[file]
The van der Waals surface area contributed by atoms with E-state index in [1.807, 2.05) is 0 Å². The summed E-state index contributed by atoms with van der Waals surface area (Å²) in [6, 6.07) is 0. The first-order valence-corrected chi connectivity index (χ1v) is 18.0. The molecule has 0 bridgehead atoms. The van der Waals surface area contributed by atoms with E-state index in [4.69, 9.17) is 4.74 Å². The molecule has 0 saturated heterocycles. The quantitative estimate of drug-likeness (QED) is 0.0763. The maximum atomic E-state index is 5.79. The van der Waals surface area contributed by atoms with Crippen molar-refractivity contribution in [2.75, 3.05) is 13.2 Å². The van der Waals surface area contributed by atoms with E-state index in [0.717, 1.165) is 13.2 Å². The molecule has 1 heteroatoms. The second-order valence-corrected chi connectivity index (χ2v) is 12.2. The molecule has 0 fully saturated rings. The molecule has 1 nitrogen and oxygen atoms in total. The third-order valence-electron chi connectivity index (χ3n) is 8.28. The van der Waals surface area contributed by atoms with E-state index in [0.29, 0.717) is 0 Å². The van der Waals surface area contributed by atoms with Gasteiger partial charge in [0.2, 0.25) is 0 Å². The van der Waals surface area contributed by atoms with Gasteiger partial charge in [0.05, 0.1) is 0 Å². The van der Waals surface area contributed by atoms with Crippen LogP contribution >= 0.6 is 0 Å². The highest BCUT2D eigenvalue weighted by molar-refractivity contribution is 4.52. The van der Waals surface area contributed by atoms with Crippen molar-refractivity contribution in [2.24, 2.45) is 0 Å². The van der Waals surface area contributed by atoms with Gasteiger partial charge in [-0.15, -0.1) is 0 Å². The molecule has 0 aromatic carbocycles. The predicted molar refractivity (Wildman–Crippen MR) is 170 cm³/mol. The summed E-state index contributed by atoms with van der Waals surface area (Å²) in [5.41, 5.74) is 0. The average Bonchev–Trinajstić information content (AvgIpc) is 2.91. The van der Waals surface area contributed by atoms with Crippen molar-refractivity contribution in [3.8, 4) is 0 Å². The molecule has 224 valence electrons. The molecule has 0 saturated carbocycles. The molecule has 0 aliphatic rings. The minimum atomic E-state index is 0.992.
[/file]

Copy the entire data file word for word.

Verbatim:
The van der Waals surface area contributed by atoms with E-state index in [1.807, 2.05) is 0 Å². The summed E-state index contributed by atoms with van der Waals surface area (Å²) in [6, 6.07) is 0. The first-order valence-corrected chi connectivity index (χ1v) is 18.0. The molecule has 0 bridgehead atoms. The van der Waals surface area contributed by atoms with E-state index in [4.69, 9.17) is 4.74 Å². The molecule has 0 saturated heterocycles. The quantitative estimate of drug-likeness (QED) is 0.0763. The maximum atomic E-state index is 5.79. The van der Waals surface area contributed by atoms with Crippen molar-refractivity contribution in [2.75, 3.05) is 13.2 Å². The van der Waals surface area contributed by atoms with E-state index in [0.717, 1.165) is 13.2 Å². The molecule has 1 heteroatoms. The second-order valence-corrected chi connectivity index (χ2v) is 12.2. The molecule has 0 fully saturated rings. The molecule has 1 nitrogen and oxygen atoms in total. The third-order valence-electron chi connectivity index (χ3n) is 8.28. The van der Waals surface area contributed by atoms with E-state index in [0.29, 0.717) is 0 Å². The van der Waals surface area contributed by atoms with Gasteiger partial charge in [0.2, 0.25) is 0 Å². The van der Waals surface area contributed by atoms with Gasteiger partial charge in [0.05, 0.1) is 0 Å². The van der Waals surface area contributed by atoms with Crippen LogP contribution >= 0.6 is 0 Å². The highest BCUT2D eigenvalue weighted by molar-refractivity contribution is 4.52. The van der Waals surface area contributed by atoms with Crippen molar-refractivity contribution in [2.24, 2.45) is 0 Å². The van der Waals surface area contributed by atoms with Gasteiger partial charge in [-0.15, -0.1) is 0 Å². The molecule has 0 aromatic carbocycles. The predicted molar refractivity (Wildman–Crippen MR) is 170 cm³/mol. The summed E-state index contributed by atoms with van der Waals surface area (Å²) in [5.41, 5.74) is 0. The average Bonchev–Trinajstić information content (AvgIpc) is 2.91. The van der Waals surface area contributed by atoms with Crippen molar-refractivity contribution in [3.8, 4) is 0 Å². The molecule has 224 valence electrons. The molecule has 0 saturated carbocycles. The molecule has 0 aliphatic rings. The minimum atomic E-state index is 0.992.